On the other side of the world, in Australia, there is a town called Hahndorf. Located near Adelaide, Australia’s oldest German settlement still consists of “Fachwerk” houses and a Bavarian feel. Indeed, men in pubs serve beer and sausages wearing Lederhosen.
Captain Dirk Mainertz Hahn and 200 liberal immigrants settled in Hahndorf in 1839, and the residents have maintained their cultural ancestry to what may be a kitschy level, but hey, what’s the harm in that?
Ex German colonies
What we know as Namibia today was a German colony between 1884 and 1915. German was then the official language of the country named German Southwest Africa.
Today about 31,000 Namibians are native speakers of German, while the official language is now English. Many still learn the language at school, the newspaper Allgemeine Zeitung is much-read, and Namibian Broadcasting Corporation is also transmitted in German. It has cultural and intellectual relevance.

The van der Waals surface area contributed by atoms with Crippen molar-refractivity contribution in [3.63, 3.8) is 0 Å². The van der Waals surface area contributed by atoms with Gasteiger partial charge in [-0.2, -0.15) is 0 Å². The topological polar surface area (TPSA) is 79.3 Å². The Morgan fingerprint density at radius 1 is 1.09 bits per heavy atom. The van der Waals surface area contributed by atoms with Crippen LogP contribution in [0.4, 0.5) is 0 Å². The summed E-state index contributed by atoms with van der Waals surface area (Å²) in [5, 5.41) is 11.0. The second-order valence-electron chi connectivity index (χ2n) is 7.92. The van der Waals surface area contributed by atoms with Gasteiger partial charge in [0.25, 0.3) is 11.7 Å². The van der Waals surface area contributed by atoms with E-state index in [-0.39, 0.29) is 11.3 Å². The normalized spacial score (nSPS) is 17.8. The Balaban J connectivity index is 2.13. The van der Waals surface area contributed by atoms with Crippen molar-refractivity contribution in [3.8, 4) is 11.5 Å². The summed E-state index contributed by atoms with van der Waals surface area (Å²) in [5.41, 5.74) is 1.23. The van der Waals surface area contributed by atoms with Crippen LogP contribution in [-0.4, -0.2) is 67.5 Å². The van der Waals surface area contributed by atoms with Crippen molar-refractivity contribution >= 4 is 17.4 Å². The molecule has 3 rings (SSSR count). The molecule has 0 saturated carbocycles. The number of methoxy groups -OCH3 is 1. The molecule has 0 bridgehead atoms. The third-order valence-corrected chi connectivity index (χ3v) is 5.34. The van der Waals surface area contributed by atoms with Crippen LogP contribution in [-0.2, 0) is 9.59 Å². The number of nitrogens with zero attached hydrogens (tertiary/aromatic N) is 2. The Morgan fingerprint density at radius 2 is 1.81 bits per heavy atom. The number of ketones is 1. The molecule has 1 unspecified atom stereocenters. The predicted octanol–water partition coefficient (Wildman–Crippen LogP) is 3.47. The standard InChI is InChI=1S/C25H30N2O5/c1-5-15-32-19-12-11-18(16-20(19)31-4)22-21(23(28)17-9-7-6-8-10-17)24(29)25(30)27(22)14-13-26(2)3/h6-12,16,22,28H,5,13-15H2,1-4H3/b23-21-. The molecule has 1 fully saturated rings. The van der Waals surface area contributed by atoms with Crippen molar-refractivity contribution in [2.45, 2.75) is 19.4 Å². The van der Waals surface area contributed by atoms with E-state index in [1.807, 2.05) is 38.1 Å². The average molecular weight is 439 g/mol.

It is predominantly still white people who speak German as a mother tongue in Namibia, but many black public sector workers, particularly in the tourist industry, are competent speakers.
Namibia had the strongest and longest German colonial link, but other African countries were part of the Empire. Examples include Cameroon, Gabon, Congo, Central African Republic. However, other countries took them over after the First World War, and so they now have more French or English connections.
Further afield, the German colonial empire reached as far as part of Papua New Guinea, some parts of China, and even a coastal town in China called Tsingtau. I saw a picture of it, and it looks very German and hence very abstract in the middle of the Asian continent.
The Argentinian Gold Rush